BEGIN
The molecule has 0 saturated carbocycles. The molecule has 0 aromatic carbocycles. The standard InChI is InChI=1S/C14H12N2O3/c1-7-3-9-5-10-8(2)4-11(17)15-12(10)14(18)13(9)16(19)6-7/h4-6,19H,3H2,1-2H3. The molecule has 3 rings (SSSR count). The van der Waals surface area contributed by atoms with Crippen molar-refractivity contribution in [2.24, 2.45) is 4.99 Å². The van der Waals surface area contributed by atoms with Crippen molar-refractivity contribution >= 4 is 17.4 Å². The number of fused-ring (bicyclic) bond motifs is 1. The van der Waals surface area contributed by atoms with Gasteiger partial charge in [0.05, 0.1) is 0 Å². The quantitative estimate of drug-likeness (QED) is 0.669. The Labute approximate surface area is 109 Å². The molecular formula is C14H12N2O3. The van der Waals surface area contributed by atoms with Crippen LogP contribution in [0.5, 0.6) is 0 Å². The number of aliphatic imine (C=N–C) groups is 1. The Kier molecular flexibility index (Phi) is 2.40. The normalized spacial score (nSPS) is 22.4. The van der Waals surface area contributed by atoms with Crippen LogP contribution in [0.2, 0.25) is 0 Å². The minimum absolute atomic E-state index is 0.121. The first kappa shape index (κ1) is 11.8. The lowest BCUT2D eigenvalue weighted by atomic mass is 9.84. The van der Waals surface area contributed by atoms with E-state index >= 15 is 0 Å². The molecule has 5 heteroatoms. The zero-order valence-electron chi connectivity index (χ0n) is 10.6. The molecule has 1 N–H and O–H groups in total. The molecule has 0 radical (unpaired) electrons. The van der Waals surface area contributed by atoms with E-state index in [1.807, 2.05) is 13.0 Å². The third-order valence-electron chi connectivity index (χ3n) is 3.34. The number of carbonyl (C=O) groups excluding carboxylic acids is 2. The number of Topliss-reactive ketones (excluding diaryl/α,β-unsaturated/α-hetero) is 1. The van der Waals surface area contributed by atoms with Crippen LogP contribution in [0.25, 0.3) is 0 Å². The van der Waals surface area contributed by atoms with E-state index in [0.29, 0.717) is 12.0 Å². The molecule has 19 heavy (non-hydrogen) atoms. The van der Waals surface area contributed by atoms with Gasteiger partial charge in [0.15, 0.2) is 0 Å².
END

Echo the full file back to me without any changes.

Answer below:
The molecule has 0 saturated carbocycles. The molecule has 0 aromatic carbocycles. The standard InChI is InChI=1S/C14H12N2O3/c1-7-3-9-5-10-8(2)4-11(17)15-12(10)14(18)13(9)16(19)6-7/h4-6,19H,3H2,1-2H3. The molecule has 3 rings (SSSR count). The van der Waals surface area contributed by atoms with Crippen molar-refractivity contribution in [2.24, 2.45) is 4.99 Å². The van der Waals surface area contributed by atoms with Crippen molar-refractivity contribution >= 4 is 17.4 Å². The number of fused-ring (bicyclic) bond motifs is 1. The van der Waals surface area contributed by atoms with Gasteiger partial charge in [0.05, 0.1) is 0 Å². The quantitative estimate of drug-likeness (QED) is 0.669. The Labute approximate surface area is 109 Å². The molecular formula is C14H12N2O3. The van der Waals surface area contributed by atoms with Crippen LogP contribution in [0.5, 0.6) is 0 Å². The number of aliphatic imine (C=N–C) groups is 1. The Kier molecular flexibility index (Phi) is 2.40. The normalized spacial score (nSPS) is 22.4. The van der Waals surface area contributed by atoms with Crippen LogP contribution in [0.2, 0.25) is 0 Å². The minimum absolute atomic E-state index is 0.121. The first kappa shape index (κ1) is 11.8. The lowest BCUT2D eigenvalue weighted by atomic mass is 9.84. The van der Waals surface area contributed by atoms with E-state index >= 15 is 0 Å². The molecule has 5 heteroatoms. The zero-order valence-electron chi connectivity index (χ0n) is 10.6. The molecule has 1 N–H and O–H groups in total. The molecule has 0 radical (unpaired) electrons. The van der Waals surface area contributed by atoms with E-state index in [1.807, 2.05) is 13.0 Å². The third-order valence-electron chi connectivity index (χ3n) is 3.34. The number of carbonyl (C=O) groups excluding carboxylic acids is 2. The number of Topliss-reactive ketones (excluding diaryl/α,β-unsaturated/α-hetero) is 1. The van der Waals surface area contributed by atoms with Crippen LogP contribution in [0.25, 0.3) is 0 Å². The van der Waals surface area contributed by atoms with E-state index in [0.29, 0.717) is 12.0 Å². The molecule has 19 heavy (non-hydrogen) atoms. The van der Waals surface area contributed by atoms with Gasteiger partial charge in [0.15, 0.2) is 0 Å².